As we all know, the PC version of MTVMG1/Music 2000 has this thing where there's no stereo reverb; even Yellow Stereo has no effect. And whilst I still haven't gotten myself using MTVMG1PC yet, I figured this method could benefit those who do use it, which is I've put this here because it can help with those who use the PC version of MTV Music Generator / Music 2000, but in reality, this method works with every mp3 file. It can even be used to enhance songs that already have a form of stereo reverb.
Sadly there are no images to use as a reference, so just trust me on this one; this works.
What you will need:
- .mp3 / .wav file of the song
- Audacity (get it here
, it's freeware)
--- For reference, I am using Windows XP. Keyboard shortcuts may be different in Mac OS.
- Patience, plenty
of it. (and I ain't kidding here.
So open up Audacity, and import your song into it. It's easiest if you just open up My Computer, go to the file and drag it into the Audacity window.
, your songs should be "dual-mono" where it has info for both the Left and Right speakers; you can tell if it is by looking at how many channels the file has; if it has two, then proceed to Step 4
. It should be dual-mono anyway, but if not, go to Step 3
3)If your song is not in dual-mono
, then select the channel by clicking on the bar on the left, go to Edit, Duplicate. Set the one channel to 100% Left using the L/R slider and set the other channel to 100% Right. Hit CTRL+A on your keyboard and go to Project, Quick Mix. This should take a minute or so to mix. Go to Step 4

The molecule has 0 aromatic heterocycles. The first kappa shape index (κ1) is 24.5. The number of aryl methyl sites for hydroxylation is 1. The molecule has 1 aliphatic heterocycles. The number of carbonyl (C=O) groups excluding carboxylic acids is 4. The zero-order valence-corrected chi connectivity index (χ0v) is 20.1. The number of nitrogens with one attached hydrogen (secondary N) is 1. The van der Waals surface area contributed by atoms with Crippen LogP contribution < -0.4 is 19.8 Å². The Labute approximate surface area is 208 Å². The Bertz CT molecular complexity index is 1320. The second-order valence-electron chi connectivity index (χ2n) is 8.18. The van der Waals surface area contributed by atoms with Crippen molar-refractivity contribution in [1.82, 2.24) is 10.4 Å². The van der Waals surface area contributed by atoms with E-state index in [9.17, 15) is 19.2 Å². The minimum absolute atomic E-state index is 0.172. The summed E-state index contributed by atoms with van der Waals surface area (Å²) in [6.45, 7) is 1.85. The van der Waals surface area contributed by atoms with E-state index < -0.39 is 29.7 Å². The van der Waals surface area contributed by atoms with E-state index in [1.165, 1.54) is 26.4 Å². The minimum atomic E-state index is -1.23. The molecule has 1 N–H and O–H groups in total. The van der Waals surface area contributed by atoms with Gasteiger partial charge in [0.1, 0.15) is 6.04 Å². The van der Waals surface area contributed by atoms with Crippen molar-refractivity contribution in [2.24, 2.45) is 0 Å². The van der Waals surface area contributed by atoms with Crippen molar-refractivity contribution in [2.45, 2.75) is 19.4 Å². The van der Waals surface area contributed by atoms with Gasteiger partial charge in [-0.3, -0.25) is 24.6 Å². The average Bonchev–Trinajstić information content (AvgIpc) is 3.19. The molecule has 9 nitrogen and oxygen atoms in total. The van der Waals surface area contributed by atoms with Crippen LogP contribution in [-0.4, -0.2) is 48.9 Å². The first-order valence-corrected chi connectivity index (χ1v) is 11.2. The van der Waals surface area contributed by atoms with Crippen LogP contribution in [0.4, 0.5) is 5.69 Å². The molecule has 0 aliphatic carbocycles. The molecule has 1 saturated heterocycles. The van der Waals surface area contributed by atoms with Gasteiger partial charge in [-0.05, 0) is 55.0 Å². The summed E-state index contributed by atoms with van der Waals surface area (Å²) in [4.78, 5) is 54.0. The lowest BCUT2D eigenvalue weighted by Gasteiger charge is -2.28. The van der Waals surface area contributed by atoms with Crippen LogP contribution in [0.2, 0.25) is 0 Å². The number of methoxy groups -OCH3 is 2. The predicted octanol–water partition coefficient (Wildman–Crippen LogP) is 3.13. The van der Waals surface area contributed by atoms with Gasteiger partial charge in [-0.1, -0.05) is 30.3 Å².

Now, with the dual-mono channel selected, go to Edit, Duplicate. Do this again. Press CTRL+Shift+F to bring all 4 channels up. Close only one of them by clicking the X at the top-left of the channel. (any one will do, but there has to be 3 left.)
Now, select the middle
channel by clicking the bar on the left, and go to Effect, High Pass Filter.... and hit OK. Once the effect has been applied, pan it 100% Left.
Now select the bottom
channel by clicking the bar on the left, and go to Effect, Low Pass Filter.... and hit OK. Once that effect has been applied, pan it 100% Right.
With the bottom channel selected, hold SHIFT and select the middle channel (by clicking the bar on.. you get it now.
). Go to Project, Quick Mix.
With the newly created channel selected, go to Effect, Amplify... and in the box next to "Amplification (dB)", type -91
and click OK. This should take a few minutes.
Once the effect has been applied, keep the channel selected. Select the Time Shift Tool (which looks like a double-ended arrow ( <-> )) and drag the channel to the right by one pixel
. If you mess up, just hit CTRL+Z and try again.
At this time, your song has technically been made stereo. For a much better reverb, keep the selected channel.. selected and go to Effect, Echo....
This is where patience comes into play.
For the delay time, set it to 0.001 seconds.
For the Decay Factor, set it to 0.333333.
Click OK and go do something else. Regardless of how long your song is, this will take hours
. I am not kidding. My computer may have 512MB of RAM, but it can take up to 3 hours for a 30-second sample. I've had to leave it on for 24 hours for a full song.
Once this has finished, go to File, Export as MP3, and save as you would1
. I'd recommend saving it as a different file.
Congratulations; you have acheived Stereo Reverb.
Notes:1-9 is a guideline; some songs may need to go lower.
2IMPORTANT: DUE TO LEGALITIES, YOU NEED A FILE CALLED "lame_enc.dll". THIS CAN EASILY BE FOUND ON THE INTERNET. WHEN ASKED BY AUDACITY TO FIND IT, JUST LOOK FOR IT IN THE POP-UP AND IT WILL WORK AS NORMAL.